Pawcatuck residents don't want CL&P to trim, cut trees

Stonington - A large group of residents from Moss Street and the surrounding Pawcatuck neighborhood told Connecticut Light & Power officials Wednesday night that they do not want the utility to cut down or significantly trim trees on Moss and Courtland streets.

The proposed cutting is part of the utility's statewide effort to improve the reliability of its system and prevent residents from losing power during storms. One way it is doing that is by doubling its tree-trimming budget.

"There's a definite benefit for this for CL&P but no benefit for residents of Moss Street," said Mark Higgins, who lives on the street. "This is a radical, thoughtless proposal."

Residents said the cutting would damage the character of the historic shaded street and decrease their property values.

After listening to residents for more than an hour, the Board of Selectmen asked CL&P to come back in two weeks with a revised plan based on what it heard from residents. CL&P would like to do the work this year but needs approval from town Tree Warden Paul Rohacik.

Residents also suggested CL&P bury the power lines, present a long-term tree plan, offer details about how each of the trees would be affected and do less intense but more frequent trimming. It now plans trimming every four years.

CL&P vegetation manager Dave Goodson said the two sides need to work together to come up with a solution that is best for CL&P and the residents of Stonington.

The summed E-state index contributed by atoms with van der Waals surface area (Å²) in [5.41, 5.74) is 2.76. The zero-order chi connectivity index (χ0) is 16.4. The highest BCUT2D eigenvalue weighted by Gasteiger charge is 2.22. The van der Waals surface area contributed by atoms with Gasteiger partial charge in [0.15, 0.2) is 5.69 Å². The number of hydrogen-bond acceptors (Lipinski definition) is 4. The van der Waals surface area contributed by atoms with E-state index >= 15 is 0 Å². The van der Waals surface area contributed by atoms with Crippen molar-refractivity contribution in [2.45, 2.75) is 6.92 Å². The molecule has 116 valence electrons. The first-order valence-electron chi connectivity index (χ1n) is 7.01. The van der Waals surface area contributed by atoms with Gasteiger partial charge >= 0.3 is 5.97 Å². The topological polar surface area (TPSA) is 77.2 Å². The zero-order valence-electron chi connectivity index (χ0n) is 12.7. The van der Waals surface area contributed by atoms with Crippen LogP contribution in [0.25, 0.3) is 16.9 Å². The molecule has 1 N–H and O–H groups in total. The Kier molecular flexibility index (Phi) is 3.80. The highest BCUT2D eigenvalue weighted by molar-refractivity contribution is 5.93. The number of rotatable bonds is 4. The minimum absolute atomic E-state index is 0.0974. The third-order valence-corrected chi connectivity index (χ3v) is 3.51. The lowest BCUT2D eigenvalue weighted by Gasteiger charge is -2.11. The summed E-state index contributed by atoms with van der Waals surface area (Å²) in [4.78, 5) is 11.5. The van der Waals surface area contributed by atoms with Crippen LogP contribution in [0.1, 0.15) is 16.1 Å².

He added a revised state law now only requires CL&P to notify affected property owners of the work instead of getting their permission, even if the trees are on private property.

He added there is no CL&P policy at this time to hold residents or the town liable if the trimming is not done.

CL&P's plan calls for cutting all branches within 8 feet on either side of the power lines from 10 feet below the lines to 15 feet above.

Because many of the 52 trees on Moss Street are right underneath the wires, Goodson said if the trees are trimmed and not taken down, they will not look like trees because of the extensive pruning that would be needed.

First Selectman Ed Haberek, who lives on Moss Street, said he was concerned about the "universal butchering" of the trees that would result in a loss of charm and character.

He pointed out that in recent storms, it was not downed trees on Moss Street that knocked out power to residents there but problems in other parts of the system. He added trees on the street have survived storms for 100 years, including the Hurricane of 1938.

He said that while some diseased trees need to be taken down, removing healthy ones would be a disservice to the town. Rohacik said the trees are not compatible with the wires and need to be pruned. He suggested a compromise of taking down every other tree and pruning others.


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